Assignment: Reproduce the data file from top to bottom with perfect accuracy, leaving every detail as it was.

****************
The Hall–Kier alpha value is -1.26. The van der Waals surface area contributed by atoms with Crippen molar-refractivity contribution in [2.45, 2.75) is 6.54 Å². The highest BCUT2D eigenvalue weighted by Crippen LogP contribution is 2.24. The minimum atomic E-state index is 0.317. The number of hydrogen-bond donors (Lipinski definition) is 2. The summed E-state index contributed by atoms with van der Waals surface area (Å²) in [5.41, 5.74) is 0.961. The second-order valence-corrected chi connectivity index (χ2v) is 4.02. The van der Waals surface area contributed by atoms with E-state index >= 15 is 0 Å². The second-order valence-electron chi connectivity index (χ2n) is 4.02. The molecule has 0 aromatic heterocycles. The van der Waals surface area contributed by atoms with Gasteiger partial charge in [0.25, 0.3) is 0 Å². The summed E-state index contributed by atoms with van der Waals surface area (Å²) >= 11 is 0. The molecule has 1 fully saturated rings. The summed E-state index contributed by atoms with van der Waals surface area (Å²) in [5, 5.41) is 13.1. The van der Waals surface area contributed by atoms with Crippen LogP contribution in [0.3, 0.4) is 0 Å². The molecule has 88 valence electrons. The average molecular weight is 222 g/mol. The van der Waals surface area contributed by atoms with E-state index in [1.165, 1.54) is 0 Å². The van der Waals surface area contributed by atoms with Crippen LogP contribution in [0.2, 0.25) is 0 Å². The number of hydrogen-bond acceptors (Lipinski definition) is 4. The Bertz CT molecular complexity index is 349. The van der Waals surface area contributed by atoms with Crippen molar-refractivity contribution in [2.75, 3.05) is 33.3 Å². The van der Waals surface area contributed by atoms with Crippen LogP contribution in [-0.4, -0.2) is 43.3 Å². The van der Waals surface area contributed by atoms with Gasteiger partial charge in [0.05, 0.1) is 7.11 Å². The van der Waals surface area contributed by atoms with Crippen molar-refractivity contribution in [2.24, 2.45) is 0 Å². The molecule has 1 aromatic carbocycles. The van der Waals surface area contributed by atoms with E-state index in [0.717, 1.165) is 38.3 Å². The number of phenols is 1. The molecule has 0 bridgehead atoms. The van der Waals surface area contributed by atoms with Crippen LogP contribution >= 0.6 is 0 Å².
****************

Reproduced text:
The Hall–Kier alpha value is -1.26. The van der Waals surface area contributed by atoms with Crippen molar-refractivity contribution in [2.45, 2.75) is 6.54 Å². The highest BCUT2D eigenvalue weighted by Crippen LogP contribution is 2.24. The minimum atomic E-state index is 0.317. The number of hydrogen-bond donors (Lipinski definition) is 2. The summed E-state index contributed by atoms with van der Waals surface area (Å²) in [5.41, 5.74) is 0.961. The second-order valence-corrected chi connectivity index (χ2v) is 4.02. The van der Waals surface area contributed by atoms with E-state index >= 15 is 0 Å². The second-order valence-electron chi connectivity index (χ2n) is 4.02. The molecule has 0 aromatic heterocycles. The van der Waals surface area contributed by atoms with Gasteiger partial charge in [0.25, 0.3) is 0 Å². The summed E-state index contributed by atoms with van der Waals surface area (Å²) >= 11 is 0. The molecule has 1 fully saturated rings. The summed E-state index contributed by atoms with van der Waals surface area (Å²) in [5, 5.41) is 13.1. The van der Waals surface area contributed by atoms with Crippen LogP contribution in [0.3, 0.4) is 0 Å². The molecule has 88 valence electrons. The average molecular weight is 222 g/mol. The van der Waals surface area contributed by atoms with E-state index in [1.165, 1.54) is 0 Å². The van der Waals surface area contributed by atoms with Crippen LogP contribution in [0.2, 0.25) is 0 Å². The number of hydrogen-bond acceptors (Lipinski definition) is 4. The Bertz CT molecular complexity index is 349. The van der Waals surface area contributed by atoms with Crippen molar-refractivity contribution in [2.75, 3.05) is 33.3 Å². The van der Waals surface area contributed by atoms with Crippen LogP contribution in [-0.4, -0.2) is 43.3 Å². The van der Waals surface area contributed by atoms with Gasteiger partial charge in [0.05, 0.1) is 7.11 Å². The van der Waals surface area contributed by atoms with Crippen molar-refractivity contribution in [2.24, 2.45) is 0 Å². The molecule has 1 aromatic carbocycles. The van der Waals surface area contributed by atoms with E-state index in [0.717, 1.165) is 38.3 Å². The number of phenols is 1. The molecule has 0 bridgehead atoms. The van der Waals surface area contributed by atoms with Crippen LogP contribution >= 0.6 is 0 Å².